As it is expressed in the Political Constitution of 1993, the Republic of Peru is democratic, social, independent and sovereign.

Type of government

The government is Unitarian, representative and decentralized, and is organized according to the principle of separation of powers (Executive, Legislative and Judicial Powers).

President

The President is the Chief of State and represents the Nation. He must be more than 35 years old and must enjoy suffrage rights. He is directly elected by public elections for the people and he has to win a half plus one of the total electors. As in other countries, Peru has a second ballot formula to elect from two main majorities, if none of them can obtain more than 50% in the first round. The Presidential mandate is for five years without chance for immediate reelection.

 

Alongside the President is a Council of Ministers (Consejo de Ministros) who has to approve, with majority, Legislative Decrees (Decretos Legislativos) and proposal Laws (proyectos de Leyes) from the President.

Congress

The legislature is currently a unicameral National Congress.  It has a Legislative Chamber composed of 120 legislators serving five year terms. Elections were last held on April 9, 2006 (next to be held on April, 2011).

 

The Congress has among its duties the task of issuing, modifying and derogating Laws and Legislative Resolutions (resoluciones legislativas), as authorizing International Treaties. The President and congressmen have legislative initiative, but in specific matters certain organizations (and even citizens) have this power.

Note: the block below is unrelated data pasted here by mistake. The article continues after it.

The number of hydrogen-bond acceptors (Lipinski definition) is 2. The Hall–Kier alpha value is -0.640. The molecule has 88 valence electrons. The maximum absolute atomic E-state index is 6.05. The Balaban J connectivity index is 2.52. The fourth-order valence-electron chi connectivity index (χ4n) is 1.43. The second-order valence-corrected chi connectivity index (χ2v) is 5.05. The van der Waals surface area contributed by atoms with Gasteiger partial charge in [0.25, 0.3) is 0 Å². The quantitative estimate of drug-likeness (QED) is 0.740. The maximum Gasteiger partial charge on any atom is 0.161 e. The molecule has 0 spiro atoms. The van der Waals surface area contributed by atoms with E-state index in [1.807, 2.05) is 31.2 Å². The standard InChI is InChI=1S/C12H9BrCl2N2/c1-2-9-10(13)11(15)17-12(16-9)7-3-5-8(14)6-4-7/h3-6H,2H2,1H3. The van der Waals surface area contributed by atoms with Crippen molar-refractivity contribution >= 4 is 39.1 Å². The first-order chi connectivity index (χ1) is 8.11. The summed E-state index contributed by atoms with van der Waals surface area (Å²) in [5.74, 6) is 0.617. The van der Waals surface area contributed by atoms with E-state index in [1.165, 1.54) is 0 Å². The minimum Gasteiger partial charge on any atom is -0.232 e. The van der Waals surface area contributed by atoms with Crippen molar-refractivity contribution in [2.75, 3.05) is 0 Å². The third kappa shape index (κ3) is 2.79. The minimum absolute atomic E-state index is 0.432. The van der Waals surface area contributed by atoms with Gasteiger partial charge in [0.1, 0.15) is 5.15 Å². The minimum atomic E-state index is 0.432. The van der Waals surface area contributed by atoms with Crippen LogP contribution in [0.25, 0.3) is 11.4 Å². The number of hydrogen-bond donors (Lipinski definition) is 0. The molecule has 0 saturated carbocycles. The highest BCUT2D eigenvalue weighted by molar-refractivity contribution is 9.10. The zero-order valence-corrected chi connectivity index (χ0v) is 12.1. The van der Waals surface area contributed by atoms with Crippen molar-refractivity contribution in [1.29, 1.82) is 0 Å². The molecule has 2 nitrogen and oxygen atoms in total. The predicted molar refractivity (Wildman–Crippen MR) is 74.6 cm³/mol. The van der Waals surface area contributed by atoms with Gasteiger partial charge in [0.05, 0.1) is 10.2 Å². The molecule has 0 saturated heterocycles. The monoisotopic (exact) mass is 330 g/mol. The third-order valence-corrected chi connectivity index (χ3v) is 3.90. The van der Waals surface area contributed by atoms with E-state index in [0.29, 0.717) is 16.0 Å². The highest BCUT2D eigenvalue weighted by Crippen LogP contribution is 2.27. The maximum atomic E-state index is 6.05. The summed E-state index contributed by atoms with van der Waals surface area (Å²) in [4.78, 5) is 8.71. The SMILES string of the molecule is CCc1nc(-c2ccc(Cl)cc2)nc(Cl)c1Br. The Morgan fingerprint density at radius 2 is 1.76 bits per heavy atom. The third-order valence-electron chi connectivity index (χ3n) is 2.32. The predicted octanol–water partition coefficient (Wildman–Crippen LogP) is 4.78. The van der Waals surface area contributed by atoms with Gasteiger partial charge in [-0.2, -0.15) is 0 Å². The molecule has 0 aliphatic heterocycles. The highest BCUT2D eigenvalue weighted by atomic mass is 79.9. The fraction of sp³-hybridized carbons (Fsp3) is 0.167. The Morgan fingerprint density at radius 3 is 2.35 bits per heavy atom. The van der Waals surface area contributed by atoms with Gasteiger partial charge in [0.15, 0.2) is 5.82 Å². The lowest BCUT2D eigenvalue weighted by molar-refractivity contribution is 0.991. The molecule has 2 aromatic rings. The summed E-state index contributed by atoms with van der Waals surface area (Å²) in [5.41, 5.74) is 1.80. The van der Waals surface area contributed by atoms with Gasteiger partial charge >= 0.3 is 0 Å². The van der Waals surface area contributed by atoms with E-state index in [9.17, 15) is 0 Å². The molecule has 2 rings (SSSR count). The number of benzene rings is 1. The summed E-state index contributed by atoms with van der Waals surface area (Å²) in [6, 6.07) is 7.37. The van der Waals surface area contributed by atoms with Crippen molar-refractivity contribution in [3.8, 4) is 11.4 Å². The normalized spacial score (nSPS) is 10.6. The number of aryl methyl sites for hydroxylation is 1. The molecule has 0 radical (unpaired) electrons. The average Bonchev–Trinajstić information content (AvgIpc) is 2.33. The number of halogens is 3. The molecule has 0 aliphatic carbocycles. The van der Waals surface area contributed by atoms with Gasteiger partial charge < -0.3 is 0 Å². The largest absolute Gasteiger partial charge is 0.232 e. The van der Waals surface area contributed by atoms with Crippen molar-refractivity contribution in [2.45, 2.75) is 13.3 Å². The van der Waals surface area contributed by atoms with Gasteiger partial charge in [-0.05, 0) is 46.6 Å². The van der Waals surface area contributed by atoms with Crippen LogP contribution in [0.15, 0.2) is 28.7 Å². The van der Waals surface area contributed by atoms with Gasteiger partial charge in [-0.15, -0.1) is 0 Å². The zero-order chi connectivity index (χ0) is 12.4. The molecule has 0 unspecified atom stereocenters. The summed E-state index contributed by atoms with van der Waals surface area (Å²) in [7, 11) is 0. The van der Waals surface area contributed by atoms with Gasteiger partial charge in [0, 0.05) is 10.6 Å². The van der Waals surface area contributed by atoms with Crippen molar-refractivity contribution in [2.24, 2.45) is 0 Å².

When the Congress approves a law, it will be sent to the President to sign it. The President can propose changes to the law before enacting it, within fifteen days. Made to reconsider by the Congress, the President of the Congress, with the approval of the majority of members, can enact the law. This means that the President of the Congress with the approval of the majority of the members can enact the law despite the fact that the President does not agree with the law.

 

The Executive Power could issue Legislative Decrees, which has the same hierarchy of a Law (issued by the Congress). Notwithstanding that, the Congress must give authority (throughout a law) to the Executive Branch (President) to act in place of Congress with the purpose to make and enact new laws.  In these cases, the delegation act should be previous to make and enact the specific law by the President (executive power).

 

Certain matters that rule functions and structure of State Entities require certain quorum. 

Judicial System

The judicial system consists of the Supreme Court and other Courts and judges as defined by law. The National Council of the Magistracy (Consejo Nacional de la Magistratura) selects and appoints judges. There is a Public Prosecutor and a Public Defender.  The Public Prosecutor has the duty to represent the public interest and to defend the rule of law.  This site has a jurisprudence database according to the site.

Constitutional Court

The Constitutional Court (Tribunal Constitucional) is autonomous and independent, formed by seven members elected for five years by the Congress.  The Court must review the contradiction/opposition between laws and the Political Constitution of 1993. The Court also has to make the final judgment in the constitutional trials about habeas corpus, habeas data, amparo and cumplimiento.

 

This site provides full access of jurisprudence, going through the link “JURISPRUDENCIA” found on the left side on the main page of the site.

Administrative organization